Esta dirección de correo electrónico está siendo protegida contra los robots de spam. Necesita tener JavaScript habilitado para poder verlo. - 957 212 252

UCO - NEWS

Scientists develop a new material for manipulating molecules

A scientist at the University of Córdoba, working with an international research team, has created a new porous single-crystal material which could have numerous applications in nanotechnology and catalysis.
Porous materials contain intermolecular spaces or cavities between atoms. Because these cavities, known as pores, can store and even separate molecules, such materials are of great value in the field of nanotechnology. Already of unquestionable importance in industrial applications, there is still some scope for improving the properties of porous materials.

Leer más ...

Improved perovskite stability for third-generation solar cells

Research at the University of Córdoba, published in Nature Energy, has led to the stabilisation of perovskite solar cells using guanidinium. 

Increasing concern regarding the exhaustion of traditional energy sources has triggered a race to find alternatives. The development of solar cells, which convert sunlight into electricity, is constantly advancing.

Leer más ...

Theeffect of rainfall and vegetation in controlling the erosion of Mediterranean cropland

Researchers at the University of Córdoba’s Department of Agronomy are examining the use of rainfall and plant cover as variables for predicting gully formation.

Gully formation is one the most common features of soil erosion in Mediterranean environments. Gullies – incisions or ditches produced by the action of water running over the soil surface – are mostly found in dry lands, which are naturally more sensitive to the negative impact of erosion. Gully formation is becoming a major concern for farmers in the Mediterranean area.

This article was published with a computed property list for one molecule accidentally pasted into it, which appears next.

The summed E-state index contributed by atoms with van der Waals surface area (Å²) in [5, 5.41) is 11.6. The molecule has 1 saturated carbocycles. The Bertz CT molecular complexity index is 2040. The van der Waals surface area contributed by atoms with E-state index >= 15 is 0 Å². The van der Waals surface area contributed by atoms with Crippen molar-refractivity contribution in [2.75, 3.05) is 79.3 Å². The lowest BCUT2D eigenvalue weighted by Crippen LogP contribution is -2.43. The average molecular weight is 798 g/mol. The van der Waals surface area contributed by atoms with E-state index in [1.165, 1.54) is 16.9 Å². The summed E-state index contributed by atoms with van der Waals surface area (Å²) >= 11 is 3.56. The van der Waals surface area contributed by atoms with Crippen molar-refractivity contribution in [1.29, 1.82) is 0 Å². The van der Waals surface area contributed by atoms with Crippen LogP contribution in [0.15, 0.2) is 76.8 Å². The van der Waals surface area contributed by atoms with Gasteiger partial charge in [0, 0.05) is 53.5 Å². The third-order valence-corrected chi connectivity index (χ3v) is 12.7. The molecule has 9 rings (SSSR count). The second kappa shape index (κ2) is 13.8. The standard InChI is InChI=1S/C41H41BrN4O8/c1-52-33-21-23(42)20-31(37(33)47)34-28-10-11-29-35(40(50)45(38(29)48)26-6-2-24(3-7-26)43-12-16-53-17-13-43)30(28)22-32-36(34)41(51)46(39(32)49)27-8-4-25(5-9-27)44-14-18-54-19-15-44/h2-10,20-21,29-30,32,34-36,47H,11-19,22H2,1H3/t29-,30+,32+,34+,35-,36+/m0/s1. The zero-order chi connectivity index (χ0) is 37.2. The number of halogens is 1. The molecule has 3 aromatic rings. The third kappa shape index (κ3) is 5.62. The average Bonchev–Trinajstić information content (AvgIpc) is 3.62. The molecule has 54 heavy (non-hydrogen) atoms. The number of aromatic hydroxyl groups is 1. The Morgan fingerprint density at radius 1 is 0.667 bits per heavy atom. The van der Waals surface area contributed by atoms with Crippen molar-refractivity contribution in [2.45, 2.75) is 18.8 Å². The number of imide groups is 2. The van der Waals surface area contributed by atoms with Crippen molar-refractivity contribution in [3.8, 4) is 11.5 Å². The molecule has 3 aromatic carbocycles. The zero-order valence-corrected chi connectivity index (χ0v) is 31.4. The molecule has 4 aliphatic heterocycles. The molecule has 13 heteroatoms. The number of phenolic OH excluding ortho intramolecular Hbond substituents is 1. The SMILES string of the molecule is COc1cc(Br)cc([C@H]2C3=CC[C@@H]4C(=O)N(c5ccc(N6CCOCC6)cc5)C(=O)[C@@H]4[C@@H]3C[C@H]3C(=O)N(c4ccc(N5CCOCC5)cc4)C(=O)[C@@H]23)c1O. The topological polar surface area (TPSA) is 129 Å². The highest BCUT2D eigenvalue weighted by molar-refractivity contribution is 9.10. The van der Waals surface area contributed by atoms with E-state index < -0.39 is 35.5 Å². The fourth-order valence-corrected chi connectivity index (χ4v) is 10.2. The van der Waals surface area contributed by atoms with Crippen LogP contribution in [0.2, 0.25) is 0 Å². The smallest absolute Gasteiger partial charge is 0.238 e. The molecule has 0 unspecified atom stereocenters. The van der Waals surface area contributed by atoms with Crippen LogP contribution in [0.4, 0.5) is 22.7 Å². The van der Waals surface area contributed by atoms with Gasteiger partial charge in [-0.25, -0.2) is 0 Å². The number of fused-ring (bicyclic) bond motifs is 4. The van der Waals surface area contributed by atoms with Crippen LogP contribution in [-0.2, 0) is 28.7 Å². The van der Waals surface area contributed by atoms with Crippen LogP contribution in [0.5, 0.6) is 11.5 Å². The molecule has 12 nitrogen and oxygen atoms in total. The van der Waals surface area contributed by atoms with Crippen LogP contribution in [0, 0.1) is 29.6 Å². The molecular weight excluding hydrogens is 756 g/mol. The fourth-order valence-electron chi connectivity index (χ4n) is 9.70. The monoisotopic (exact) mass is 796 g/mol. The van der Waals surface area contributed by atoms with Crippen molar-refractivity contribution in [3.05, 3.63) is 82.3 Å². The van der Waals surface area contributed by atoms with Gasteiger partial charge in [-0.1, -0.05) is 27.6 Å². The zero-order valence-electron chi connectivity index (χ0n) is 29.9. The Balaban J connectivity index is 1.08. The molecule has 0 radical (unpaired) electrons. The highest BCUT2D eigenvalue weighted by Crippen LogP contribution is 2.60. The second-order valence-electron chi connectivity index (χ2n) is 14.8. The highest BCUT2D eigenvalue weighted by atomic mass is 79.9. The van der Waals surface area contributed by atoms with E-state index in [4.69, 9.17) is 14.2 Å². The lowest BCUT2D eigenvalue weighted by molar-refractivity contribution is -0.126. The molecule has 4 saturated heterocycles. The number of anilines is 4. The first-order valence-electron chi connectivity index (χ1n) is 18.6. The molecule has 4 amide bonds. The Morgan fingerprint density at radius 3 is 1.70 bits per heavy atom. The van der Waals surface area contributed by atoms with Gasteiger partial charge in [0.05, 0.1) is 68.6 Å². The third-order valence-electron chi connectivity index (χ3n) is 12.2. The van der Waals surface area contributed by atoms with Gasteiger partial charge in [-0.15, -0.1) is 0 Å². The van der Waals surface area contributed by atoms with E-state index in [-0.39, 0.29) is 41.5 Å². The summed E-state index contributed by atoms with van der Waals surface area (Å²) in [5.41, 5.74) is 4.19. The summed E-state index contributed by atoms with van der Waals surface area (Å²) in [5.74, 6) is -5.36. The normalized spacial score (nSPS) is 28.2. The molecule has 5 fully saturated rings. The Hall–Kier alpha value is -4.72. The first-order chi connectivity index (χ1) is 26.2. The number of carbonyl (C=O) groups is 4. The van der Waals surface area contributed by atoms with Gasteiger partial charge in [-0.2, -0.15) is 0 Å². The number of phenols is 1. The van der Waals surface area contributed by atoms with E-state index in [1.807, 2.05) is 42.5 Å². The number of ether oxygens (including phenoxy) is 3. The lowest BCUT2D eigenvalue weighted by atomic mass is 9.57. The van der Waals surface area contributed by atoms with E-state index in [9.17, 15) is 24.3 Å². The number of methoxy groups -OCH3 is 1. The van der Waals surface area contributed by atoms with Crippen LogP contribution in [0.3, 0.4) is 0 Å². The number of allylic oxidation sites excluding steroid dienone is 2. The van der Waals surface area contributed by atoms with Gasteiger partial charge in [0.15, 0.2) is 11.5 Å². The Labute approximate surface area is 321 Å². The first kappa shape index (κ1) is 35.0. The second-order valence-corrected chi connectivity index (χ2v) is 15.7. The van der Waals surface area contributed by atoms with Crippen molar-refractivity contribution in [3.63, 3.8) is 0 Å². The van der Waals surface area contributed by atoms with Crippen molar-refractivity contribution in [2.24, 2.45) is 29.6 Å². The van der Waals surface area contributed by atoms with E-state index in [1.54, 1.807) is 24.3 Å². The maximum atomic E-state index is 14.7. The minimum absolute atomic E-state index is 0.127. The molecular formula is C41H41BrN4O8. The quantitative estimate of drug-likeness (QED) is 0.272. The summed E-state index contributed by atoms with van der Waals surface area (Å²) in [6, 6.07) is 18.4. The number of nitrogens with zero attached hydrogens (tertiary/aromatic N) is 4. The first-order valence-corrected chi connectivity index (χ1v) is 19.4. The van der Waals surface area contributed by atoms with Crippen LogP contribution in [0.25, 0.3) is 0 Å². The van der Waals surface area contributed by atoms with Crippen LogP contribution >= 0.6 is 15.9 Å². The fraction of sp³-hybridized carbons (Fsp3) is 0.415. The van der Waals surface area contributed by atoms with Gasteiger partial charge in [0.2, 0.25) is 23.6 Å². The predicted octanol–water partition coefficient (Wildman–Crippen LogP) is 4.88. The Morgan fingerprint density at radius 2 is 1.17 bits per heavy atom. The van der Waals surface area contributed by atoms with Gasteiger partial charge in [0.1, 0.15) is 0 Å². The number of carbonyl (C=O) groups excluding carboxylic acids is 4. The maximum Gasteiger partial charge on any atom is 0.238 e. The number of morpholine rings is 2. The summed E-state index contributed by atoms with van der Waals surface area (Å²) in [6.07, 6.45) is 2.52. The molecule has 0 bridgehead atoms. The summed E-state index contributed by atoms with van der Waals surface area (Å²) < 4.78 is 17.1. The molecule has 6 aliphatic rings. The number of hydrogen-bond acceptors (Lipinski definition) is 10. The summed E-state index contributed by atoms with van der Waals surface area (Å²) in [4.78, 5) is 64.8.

Leer más ...

In search of a new ‘laboratory mouse’

Scientists at the University of Córdoba are validating a new molecular biology research technique with a rodent species that could be used as a model


Mus musculus is the most common mouse species, and the mammal most widely used in laboratory experiments, among other things because its genome and immune system are very similar to those of humans, making it a useful model.

Leer más ...

A new technique uses wheat straw to replace plastic components in lithium batteries

An UCO research group has proved that lignin could be used as an environmentally-sustainable, low-cost component in lithium batteries 

Wheat straw could be turned into a component for lithium batteries, according to a study by a University of Córdoba research group coordinated by Alejandro Rodríguez Pascual, a lecturer at the Department of Inorganic Chemistry and Chemical Engineering. The team has succeeded in replacing toxic lithium-battery components by lignins, natural substances found in plant cell walls, including in wheat straw. 

Leer más ...

Scientists develop a new catalyst using glycerol produced during biodiesel manufacture

The process uses a microwave heating technique

Due to its environmental benefits, the production of biodiesel as an alternative to fossil fuels has expanded exponentially over the last few years. Glycerol is among the by-products of the manufacturing process; for every ton of biodiesel produced, the process generates 100 kg of glycerol. Unfortunately, however, glycerol has few direct uses, since it contains high levels of impurities.